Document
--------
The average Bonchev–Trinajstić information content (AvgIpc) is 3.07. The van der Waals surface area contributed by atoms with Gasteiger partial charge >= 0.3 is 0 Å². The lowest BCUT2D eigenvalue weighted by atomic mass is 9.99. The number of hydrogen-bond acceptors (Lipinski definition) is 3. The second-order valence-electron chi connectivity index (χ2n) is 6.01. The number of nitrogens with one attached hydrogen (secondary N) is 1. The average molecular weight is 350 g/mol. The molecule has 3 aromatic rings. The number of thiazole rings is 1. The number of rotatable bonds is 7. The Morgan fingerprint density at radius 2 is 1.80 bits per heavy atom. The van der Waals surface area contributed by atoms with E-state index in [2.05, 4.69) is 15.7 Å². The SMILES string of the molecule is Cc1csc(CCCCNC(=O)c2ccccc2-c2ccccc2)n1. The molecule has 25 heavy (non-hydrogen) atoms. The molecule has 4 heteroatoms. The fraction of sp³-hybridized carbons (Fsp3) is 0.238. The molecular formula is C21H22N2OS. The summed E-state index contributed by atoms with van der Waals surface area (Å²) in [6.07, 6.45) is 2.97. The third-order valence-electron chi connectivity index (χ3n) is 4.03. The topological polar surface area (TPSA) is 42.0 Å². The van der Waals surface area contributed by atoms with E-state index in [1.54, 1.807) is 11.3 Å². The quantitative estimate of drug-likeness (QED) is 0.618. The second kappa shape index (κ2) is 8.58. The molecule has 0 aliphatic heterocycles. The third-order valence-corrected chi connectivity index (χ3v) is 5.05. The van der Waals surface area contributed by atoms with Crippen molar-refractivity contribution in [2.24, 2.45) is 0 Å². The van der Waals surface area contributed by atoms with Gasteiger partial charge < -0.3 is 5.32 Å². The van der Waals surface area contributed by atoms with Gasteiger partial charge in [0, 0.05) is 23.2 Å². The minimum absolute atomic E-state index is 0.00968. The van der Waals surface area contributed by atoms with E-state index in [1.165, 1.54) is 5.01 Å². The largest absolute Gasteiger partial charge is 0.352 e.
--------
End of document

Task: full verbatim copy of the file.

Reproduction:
The average Bonchev–Trinajstić information content (AvgIpc) is 3.07. The van der Waals surface area contributed by atoms with Gasteiger partial charge >= 0.3 is 0 Å². The lowest BCUT2D eigenvalue weighted by atomic mass is 9.99. The number of hydrogen-bond acceptors (Lipinski definition) is 3. The second-order valence-electron chi connectivity index (χ2n) is 6.01. The number of nitrogens with one attached hydrogen (secondary N) is 1. The average molecular weight is 350 g/mol. The molecule has 3 aromatic rings. The number of thiazole rings is 1. The number of rotatable bonds is 7. The Morgan fingerprint density at radius 2 is 1.80 bits per heavy atom. The van der Waals surface area contributed by atoms with E-state index in [2.05, 4.69) is 15.7 Å². The SMILES string of the molecule is Cc1csc(CCCCNC(=O)c2ccccc2-c2ccccc2)n1. The molecule has 25 heavy (non-hydrogen) atoms. The molecule has 4 heteroatoms. The fraction of sp³-hybridized carbons (Fsp3) is 0.238. The molecular formula is C21H22N2OS. The summed E-state index contributed by atoms with van der Waals surface area (Å²) in [6.07, 6.45) is 2.97. The third-order valence-electron chi connectivity index (χ3n) is 4.03. The topological polar surface area (TPSA) is 42.0 Å². The van der Waals surface area contributed by atoms with E-state index in [1.54, 1.807) is 11.3 Å². The quantitative estimate of drug-likeness (QED) is 0.618. The second kappa shape index (κ2) is 8.58. The molecule has 0 aliphatic heterocycles. The third-order valence-corrected chi connectivity index (χ3v) is 5.05. The van der Waals surface area contributed by atoms with Crippen molar-refractivity contribution in [2.24, 2.45) is 0 Å². The van der Waals surface area contributed by atoms with Gasteiger partial charge < -0.3 is 5.32 Å². The van der Waals surface area contributed by atoms with Gasteiger partial charge in [0, 0.05) is 23.2 Å². The minimum absolute atomic E-state index is 0.00968. The van der Waals surface area contributed by atoms with E-state index in [1.165, 1.54) is 5.01 Å². The largest absolute Gasteiger partial charge is 0.352 e.